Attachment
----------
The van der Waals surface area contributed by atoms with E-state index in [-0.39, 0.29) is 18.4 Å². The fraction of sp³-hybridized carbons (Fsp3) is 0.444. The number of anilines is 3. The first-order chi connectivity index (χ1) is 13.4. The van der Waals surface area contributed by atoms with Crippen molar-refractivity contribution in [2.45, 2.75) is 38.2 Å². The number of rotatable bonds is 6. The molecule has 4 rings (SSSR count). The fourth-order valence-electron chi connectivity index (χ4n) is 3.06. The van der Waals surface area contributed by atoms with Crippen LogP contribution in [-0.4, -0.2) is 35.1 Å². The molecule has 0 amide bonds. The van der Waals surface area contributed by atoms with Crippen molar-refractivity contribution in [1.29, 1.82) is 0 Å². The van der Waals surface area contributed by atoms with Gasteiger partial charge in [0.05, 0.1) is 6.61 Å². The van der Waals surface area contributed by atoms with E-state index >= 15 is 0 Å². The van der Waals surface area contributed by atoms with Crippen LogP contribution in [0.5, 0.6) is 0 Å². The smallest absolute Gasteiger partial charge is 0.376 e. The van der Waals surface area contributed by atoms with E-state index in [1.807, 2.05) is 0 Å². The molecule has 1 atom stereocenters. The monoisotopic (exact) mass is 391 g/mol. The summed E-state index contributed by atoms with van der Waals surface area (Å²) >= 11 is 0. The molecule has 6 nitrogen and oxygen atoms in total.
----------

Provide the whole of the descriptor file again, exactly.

The van der Waals surface area contributed by atoms with E-state index in [-0.39, 0.29) is 18.4 Å². The fraction of sp³-hybridized carbons (Fsp3) is 0.444. The number of anilines is 3. The first-order chi connectivity index (χ1) is 13.4. The van der Waals surface area contributed by atoms with Crippen molar-refractivity contribution in [2.45, 2.75) is 38.2 Å². The number of rotatable bonds is 6. The molecule has 4 rings (SSSR count). The fourth-order valence-electron chi connectivity index (χ4n) is 3.06. The van der Waals surface area contributed by atoms with Crippen LogP contribution in [-0.4, -0.2) is 35.1 Å². The molecule has 0 amide bonds. The van der Waals surface area contributed by atoms with Crippen molar-refractivity contribution in [1.29, 1.82) is 0 Å². The van der Waals surface area contributed by atoms with Gasteiger partial charge in [0.05, 0.1) is 6.61 Å². The van der Waals surface area contributed by atoms with E-state index >= 15 is 0 Å². The van der Waals surface area contributed by atoms with Crippen LogP contribution in [0.5, 0.6) is 0 Å². The smallest absolute Gasteiger partial charge is 0.376 e. The van der Waals surface area contributed by atoms with E-state index in [1.807, 2.05) is 0 Å². The molecule has 1 atom stereocenters. The monoisotopic (exact) mass is 391 g/mol. The summed E-state index contributed by atoms with van der Waals surface area (Å²) >= 11 is 0. The molecule has 6 nitrogen and oxygen atoms in total.